the belief that all members of each race possess characteristics or abilities specific to that race, esp. so as to distinguish it as inferior or superior to another race or races.
Racism is dependent on the definition of race to lend it any validity or meaning. But I would argue an idea about racism that is very divergent from these ideas.
I tend to agree with Fredrickson's idea of racism as being hand in hand with religion. Racism and religious oppression or prejudice are often one-in-the-same. First, I'd like to just pose the question: what is the difference between two ideologies if the resulting actions from those ideologies are the same? I believe that a differing definitions are not indicators of the difference between the ideologies they suggest. Looking at racism and religious persecution is an example of what I am saying. There are forms of religious persecution (i.e. the crusades, Hitler's Germany, the current persecution of Muslims for terrorist acts) that are executed in the same way that racist campaigns are and often against the same peoples, the same 'races.'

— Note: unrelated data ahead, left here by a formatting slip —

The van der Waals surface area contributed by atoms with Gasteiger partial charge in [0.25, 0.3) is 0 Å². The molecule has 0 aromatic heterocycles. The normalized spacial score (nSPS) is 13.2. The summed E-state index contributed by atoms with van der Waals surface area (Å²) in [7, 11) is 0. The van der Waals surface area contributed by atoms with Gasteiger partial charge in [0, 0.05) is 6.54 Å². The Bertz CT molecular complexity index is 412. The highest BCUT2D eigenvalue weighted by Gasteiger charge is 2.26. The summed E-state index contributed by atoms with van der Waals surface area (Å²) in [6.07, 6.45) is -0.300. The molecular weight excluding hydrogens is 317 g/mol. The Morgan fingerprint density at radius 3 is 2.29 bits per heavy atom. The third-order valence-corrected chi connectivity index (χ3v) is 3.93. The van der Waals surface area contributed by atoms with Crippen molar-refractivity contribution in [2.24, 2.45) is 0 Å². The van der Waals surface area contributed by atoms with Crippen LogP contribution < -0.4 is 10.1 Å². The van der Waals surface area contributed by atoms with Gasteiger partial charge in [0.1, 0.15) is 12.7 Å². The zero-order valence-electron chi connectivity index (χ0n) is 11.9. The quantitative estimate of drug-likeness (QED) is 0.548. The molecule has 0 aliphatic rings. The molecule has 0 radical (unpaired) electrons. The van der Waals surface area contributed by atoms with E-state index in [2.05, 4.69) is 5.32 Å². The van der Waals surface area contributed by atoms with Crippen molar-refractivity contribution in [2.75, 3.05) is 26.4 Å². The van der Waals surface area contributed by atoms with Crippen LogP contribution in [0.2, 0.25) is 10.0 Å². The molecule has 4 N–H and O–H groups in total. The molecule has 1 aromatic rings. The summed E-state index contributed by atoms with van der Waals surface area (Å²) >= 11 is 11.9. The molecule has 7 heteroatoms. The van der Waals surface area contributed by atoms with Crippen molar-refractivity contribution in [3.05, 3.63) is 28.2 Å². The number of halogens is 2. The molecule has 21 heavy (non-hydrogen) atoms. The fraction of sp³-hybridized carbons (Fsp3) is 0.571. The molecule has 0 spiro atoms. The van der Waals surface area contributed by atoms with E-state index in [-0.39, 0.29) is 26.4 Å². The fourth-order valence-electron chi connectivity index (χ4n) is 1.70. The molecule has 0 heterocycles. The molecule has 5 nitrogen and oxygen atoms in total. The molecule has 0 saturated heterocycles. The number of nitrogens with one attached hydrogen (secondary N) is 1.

The Crusades, waged between 1100 and 1300, long preexisted the definition of race. Their target were the iligitemate occupiers of the Holy Land, specifically Jereusalem. These First Crusade and most of the following ones were tasked with overthrowing Turk and other Muslim strongholds in the Holy Land. Jewish presense was also targeted with the Second Crusade. Throughout the crusdaes, Muslims and Jews were massacred and their homes burned. This was genocide, but of religious nature. The target however, was not only a relgious target, but two racial (as it was later defined and we understand it) groups, the Jews and the Arabs.
Similar campaignes in more modern modern history have been executed under the banner of either religious or racial cleansing. In Germany during the Third Reich, there was a systematic ethnic cleansing of Jews and other non-Arian people, yet Hitler also claimed he was conducting a campaign for God (her was raised Catholic). In Meim Kampf, he writes, "by defending myself against the Jew, I am fighting for the work of the Lord."